Published: 27 January 2016

Table 1 Participant Characteristics, Function, and Mechanics Results Variable

Control (n = 9)

ESRD (n = 9)

Age (yrs.)

52.0 ± 5.0

53.3 ± 17.0

Male

6

5

Dialysis Vintage (yrs.)

n/a

5.5 ± 2.3

BMI (kg/m2)

23.8 ± 1.5

31.3 ± 5.3**

Heart Rate at MRI (bpm)

58 ± 13

71 ± 10*

Ejection Fraction (%) End Diastolic Septal Thickness (mm)

56.4 ± 4.7 8.8 ± 0.1

62.6 ± 7.7 13.2 ± .3**

Peak Circumferential Strain

29.6 ± 6.5

30.2 ± 6.6

Peak Longitudinal Strain

22.1 ± 3.4

20.9 ± 3.5

Mean per Subject ΔS/So (%)

135.9 ± 12.8

150.6 ± 25.1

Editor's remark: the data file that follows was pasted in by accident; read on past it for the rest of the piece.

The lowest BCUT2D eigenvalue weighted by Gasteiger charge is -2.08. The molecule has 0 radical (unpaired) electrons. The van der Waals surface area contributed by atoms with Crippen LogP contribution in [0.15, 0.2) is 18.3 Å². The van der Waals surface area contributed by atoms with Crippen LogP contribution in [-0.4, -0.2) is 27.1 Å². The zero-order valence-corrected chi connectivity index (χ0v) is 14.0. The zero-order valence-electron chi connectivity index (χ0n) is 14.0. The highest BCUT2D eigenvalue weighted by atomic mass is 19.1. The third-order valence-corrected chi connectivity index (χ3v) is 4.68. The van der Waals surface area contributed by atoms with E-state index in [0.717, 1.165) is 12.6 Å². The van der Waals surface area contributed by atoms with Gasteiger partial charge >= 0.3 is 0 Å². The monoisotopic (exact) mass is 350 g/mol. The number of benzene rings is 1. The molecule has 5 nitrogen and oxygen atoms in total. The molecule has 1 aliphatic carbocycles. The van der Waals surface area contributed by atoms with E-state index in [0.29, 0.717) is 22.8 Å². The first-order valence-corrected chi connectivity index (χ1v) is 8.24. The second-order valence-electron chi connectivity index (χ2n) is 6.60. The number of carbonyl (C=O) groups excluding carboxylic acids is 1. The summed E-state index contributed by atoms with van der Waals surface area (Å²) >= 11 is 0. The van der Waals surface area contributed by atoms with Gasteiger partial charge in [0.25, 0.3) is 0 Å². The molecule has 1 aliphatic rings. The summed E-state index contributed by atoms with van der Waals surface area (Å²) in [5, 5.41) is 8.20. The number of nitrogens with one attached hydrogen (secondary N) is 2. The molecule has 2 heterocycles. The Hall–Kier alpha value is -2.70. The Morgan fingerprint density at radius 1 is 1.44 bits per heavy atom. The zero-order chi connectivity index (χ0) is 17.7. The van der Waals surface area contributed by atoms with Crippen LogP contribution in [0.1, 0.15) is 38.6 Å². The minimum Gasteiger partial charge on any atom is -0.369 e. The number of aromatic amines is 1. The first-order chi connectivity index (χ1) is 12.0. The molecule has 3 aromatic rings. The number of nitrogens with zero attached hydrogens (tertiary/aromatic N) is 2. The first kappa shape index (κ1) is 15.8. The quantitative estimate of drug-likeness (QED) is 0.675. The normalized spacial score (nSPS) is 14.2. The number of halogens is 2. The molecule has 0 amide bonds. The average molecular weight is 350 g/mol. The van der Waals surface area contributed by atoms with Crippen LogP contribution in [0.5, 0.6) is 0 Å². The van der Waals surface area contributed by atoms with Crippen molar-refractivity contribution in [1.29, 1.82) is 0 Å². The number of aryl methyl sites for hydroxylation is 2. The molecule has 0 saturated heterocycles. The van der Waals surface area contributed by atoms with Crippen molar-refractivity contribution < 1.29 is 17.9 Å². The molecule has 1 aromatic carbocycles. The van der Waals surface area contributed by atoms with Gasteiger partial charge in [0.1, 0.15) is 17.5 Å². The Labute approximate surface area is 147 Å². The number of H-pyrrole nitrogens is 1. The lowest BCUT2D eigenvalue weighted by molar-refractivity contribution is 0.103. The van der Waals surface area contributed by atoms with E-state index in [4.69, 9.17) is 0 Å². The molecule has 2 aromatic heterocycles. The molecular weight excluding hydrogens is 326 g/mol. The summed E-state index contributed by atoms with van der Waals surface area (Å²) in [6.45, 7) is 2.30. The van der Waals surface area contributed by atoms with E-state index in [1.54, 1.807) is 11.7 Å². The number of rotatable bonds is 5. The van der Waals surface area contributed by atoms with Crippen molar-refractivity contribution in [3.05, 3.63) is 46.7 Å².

BMI: Body Mass Index, *p < 0.05, **p < 0.01 vs. ESRD.

Application, Geisinger Health System, Danville, PA, USA. 5Gill Heart Institute, University of Kentucky, Lexington, KY, USA.

References 1. Stromp T, et al: Circulation 2014, 130 A11915. 2. Stromp T, et al: JCMR Under review following revision . doi:10.1186/1532-429X-18-S1-P241 Cite this article as: Stromp et al.: Non-contrast cardiac MRI for tissue characterization in patients with end stage renal disease. Journal of Cardiovascular Magnetic Resonance 2016 18(Suppl 1):P241.